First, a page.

ADULT: Measure 1 ½ inches from both sides and mark with a pin.
TEEN: Measure 1 inch from edges
CHILD: Measure 3/4 inch from edges.

5-  Using a straight stitch, sew from the edge to the pin.

Backstitch. Sew the other end the same way.

 

6- Open up seam and press.

 

7- Topstitch along both sides of the seam.

(It’s easiest to keep the wrong side out and sew inside the tube you just made).

 

8-  Place seam 1/2 inch from the top fold

Press.

9- Sewing the Face mask ties

Take the ties and place the ends in the corners of the mask, making sure they butt up against the fold. Allow the ends to stick out a bit to make sure you are catching them in the seam. Pin or clamp in place. Pull the tie ends out of the hole to keep them out of your way.

I love these little fabric clamps, but pins work just fine.

 

Sew down the sides of the mask, backstitching at the beginning and end of the seam.

Clip corners.

10- Turn inside out.

Poke out the corners and press.

 

 

11- Mark and sew pleats

Lay the pleat guide along the edge of the mask and place pins in to mark folding points. There should be 6 pins on each side, as indicated in the photo above.

Fold the top pin down to meet the second pin. Clip fold in place using the fabric pins or pin in place. Continue this process until all three pleats have been formed.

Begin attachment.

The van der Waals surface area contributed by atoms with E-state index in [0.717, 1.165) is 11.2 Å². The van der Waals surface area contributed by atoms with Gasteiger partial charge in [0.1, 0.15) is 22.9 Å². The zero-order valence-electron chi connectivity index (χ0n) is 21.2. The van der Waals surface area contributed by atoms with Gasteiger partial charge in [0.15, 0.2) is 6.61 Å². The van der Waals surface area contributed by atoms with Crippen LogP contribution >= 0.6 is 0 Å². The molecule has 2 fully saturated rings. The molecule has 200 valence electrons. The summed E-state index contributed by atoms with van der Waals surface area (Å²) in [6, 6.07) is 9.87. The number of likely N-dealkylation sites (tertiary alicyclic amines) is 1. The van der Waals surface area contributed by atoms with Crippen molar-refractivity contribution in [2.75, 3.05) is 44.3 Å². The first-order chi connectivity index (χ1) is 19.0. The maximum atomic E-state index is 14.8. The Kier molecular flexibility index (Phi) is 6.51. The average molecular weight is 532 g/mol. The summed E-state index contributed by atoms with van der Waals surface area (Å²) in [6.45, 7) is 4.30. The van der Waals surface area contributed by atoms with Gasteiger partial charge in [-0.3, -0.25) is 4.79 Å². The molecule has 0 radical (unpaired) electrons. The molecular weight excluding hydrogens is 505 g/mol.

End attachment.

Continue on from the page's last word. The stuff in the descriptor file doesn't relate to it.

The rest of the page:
If you are making a lot of these masks after a while you won’t need to measure and pin, you’ll be able to just eyeball it. 

 

Repeat this on the other side. Press pleats in place.

 

 

12-Top stitch along the side edges of the mask.

First pass sew close 1/4 inch from the edge, and the second pass sew close to the edge.

13- Wire Nose Clamp

Take the pipe cleaner or wire that you are using and insert it through the hole in the back of the mask. Align it at the TOP of the mask and center. Make sure it is against the folded edge of the mask.

 

Sew along the top edge at 1/2 inch seam allowance to create a casing for the wire.

Sew along the bottom edge as well to reinforce and stabilize the mask. 

Play Video

There you have it.

 

Keep in mind that these masks MAY not prevent us from contracting Covid-19, but they can act as a physical reminder for us to keep our hands away from our face, and when it comes down to it, they may be better than nothing as a protective barrier.

If you think that a handmade mask cannot be used, think again. Even the Centers for Disease Control and Prevention (CDC) has a place for them — in times of crisis, like the one we are in right now. On the CDC page: Strategies for Optimizing the Supply of Facemasks, they explain that as a last resort, a homemade mask is acceptable.

NEED A GENUINE N95 Respirator Mask Reusable, (FDA Registered) Face Mask?

Check out this reputable source

Take care my dear friends! We are all in this together! 

Sending love to all of you!

Other posts you may be interested in

 

 

Share:

Share on facebook
Facebook
Share on twitter
Twitter
Share on pinterest
Pinterest

Connect:

No comment yet, add your voice below!


Add a Comment

Your email address will not be published. Required fields are marked *

Jan Howell

Jan Howell

My intention for this website is to share tips and tutorials that I have found on my journey of life that has brought me joy, improved health, and peace, in hopes that it will do the same for you. I hope you'll join me on this journey!

Read More

Recommended Posts